• In hotter weather, short breeches with stockings, decorated in the same manner as the trousers, except they are buttoned the entire length and feature no gusset.
  • Deer skin shoes are typical, and often tooled and decorated. More popular (and less expensive) are plain leather shoes made of cow hide. Men who still ride horses will wear leather boots.
  • A red sash is wrapped around the waist, tied at the side, and allowed to hang from mid thigh to the knee. Sometimes embroidered with a subtle pattern, usually plain, but of fine cloth. This is wrapped around itself so that the ends are tucked into it if the wearer will be someplace where it may get caught.
  • The final mark which makes this outfit distinctly Californian, is the cloak. This cloak is either indigo or black, and usually embroidered along the hem, and sometimes over the entire garment. It is long and hangs either to the knee or the calf. Wealthy men will have highly figured and embroidered cloaks, some going to the extreme of being somewhat gaudy. Less affluent men have simpler cloaks. The cloak was originally intended to keep out the chill in winter or protect the coat from the weather (such as rain). No Montreiano (or Californio) man would think of wearing the traditional costume in public without the cloak.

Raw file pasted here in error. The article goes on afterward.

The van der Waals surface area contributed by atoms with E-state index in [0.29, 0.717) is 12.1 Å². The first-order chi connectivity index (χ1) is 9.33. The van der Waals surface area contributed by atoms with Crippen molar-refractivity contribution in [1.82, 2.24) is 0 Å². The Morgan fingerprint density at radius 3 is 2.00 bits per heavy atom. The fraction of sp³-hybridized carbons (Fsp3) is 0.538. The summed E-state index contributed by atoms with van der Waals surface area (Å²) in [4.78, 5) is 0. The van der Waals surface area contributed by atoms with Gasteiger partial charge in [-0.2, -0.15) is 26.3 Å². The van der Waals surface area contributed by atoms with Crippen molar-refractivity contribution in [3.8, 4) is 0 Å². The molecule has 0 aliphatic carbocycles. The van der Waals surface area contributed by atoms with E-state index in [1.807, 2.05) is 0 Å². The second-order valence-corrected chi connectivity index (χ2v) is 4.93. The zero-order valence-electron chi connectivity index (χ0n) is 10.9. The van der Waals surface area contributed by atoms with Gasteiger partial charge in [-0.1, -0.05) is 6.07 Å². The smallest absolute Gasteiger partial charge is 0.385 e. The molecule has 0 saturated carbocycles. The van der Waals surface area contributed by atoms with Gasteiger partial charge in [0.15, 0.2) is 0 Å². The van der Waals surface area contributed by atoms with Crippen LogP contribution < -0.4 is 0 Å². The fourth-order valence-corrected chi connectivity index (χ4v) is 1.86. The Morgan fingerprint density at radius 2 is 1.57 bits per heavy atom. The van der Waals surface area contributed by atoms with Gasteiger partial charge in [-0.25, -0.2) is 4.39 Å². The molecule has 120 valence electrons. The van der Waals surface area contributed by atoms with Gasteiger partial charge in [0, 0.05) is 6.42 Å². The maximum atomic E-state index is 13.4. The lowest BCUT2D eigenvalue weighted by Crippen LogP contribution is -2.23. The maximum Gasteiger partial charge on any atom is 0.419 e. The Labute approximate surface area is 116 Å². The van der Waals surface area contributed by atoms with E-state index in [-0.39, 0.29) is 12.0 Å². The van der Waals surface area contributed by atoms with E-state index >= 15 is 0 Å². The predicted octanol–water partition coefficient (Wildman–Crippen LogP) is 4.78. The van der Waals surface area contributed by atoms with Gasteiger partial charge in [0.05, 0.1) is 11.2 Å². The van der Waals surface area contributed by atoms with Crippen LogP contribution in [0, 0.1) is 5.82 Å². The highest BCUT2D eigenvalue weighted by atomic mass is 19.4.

Women's dress by contrast is a lot less complex, but includes brighter colors:

  • A fitted dress made of calico, silk, or crepe is worn. Sleeves are traditionally short, although there are dresses with longer sleeves to three fourths length with wide, hanging cuffs. The skirt extends to just above the ankle. The waist is somewhat loose, compared to other dress styles of the period which this dress originated. The entire dress is usually embroidered in a small repeating pattern if plain colored. If the dress is made of patterned cloth, only the hems are embroidered. Dresses in plain colored cloth will usually have much more elaborate hem embroidery. Usual colors are either dark, such as indigo, charcoal, or brown, or pastel, such as blue, pink, green, yellow, or purple. Red is considered bold (there's a saying, "doƱia de ropa roxa" - "Lady of red clothing" , implying a woman of loose morals). Black dresses are worn in mourning and feature much simpler hem or dress body embroidery.